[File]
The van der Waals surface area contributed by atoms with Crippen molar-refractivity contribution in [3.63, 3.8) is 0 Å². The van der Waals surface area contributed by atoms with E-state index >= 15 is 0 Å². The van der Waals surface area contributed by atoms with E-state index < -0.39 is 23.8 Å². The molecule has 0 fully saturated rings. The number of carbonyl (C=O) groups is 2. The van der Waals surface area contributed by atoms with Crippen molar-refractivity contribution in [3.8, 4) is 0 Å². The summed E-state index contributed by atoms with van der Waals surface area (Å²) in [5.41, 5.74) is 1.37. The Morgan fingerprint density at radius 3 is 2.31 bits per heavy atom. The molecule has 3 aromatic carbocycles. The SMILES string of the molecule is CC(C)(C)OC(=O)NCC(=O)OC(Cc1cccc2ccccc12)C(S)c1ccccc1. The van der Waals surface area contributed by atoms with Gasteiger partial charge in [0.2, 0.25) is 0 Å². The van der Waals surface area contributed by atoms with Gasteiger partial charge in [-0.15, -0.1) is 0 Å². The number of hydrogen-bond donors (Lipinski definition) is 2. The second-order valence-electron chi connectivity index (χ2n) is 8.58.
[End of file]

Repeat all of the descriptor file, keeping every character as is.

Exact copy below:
The van der Waals surface area contributed by atoms with Crippen molar-refractivity contribution in [3.63, 3.8) is 0 Å². The van der Waals surface area contributed by atoms with E-state index >= 15 is 0 Å². The van der Waals surface area contributed by atoms with E-state index < -0.39 is 23.8 Å². The molecule has 0 fully saturated rings. The number of carbonyl (C=O) groups is 2. The van der Waals surface area contributed by atoms with Crippen molar-refractivity contribution in [3.8, 4) is 0 Å². The summed E-state index contributed by atoms with van der Waals surface area (Å²) in [5.41, 5.74) is 1.37. The Morgan fingerprint density at radius 3 is 2.31 bits per heavy atom. The molecule has 3 aromatic carbocycles. The SMILES string of the molecule is CC(C)(C)OC(=O)NCC(=O)OC(Cc1cccc2ccccc12)C(S)c1ccccc1. The van der Waals surface area contributed by atoms with Gasteiger partial charge in [0.2, 0.25) is 0 Å². The van der Waals surface area contributed by atoms with Gasteiger partial charge in [-0.15, -0.1) is 0 Å². The number of hydrogen-bond donors (Lipinski definition) is 2. The second-order valence-electron chi connectivity index (χ2n) is 8.58.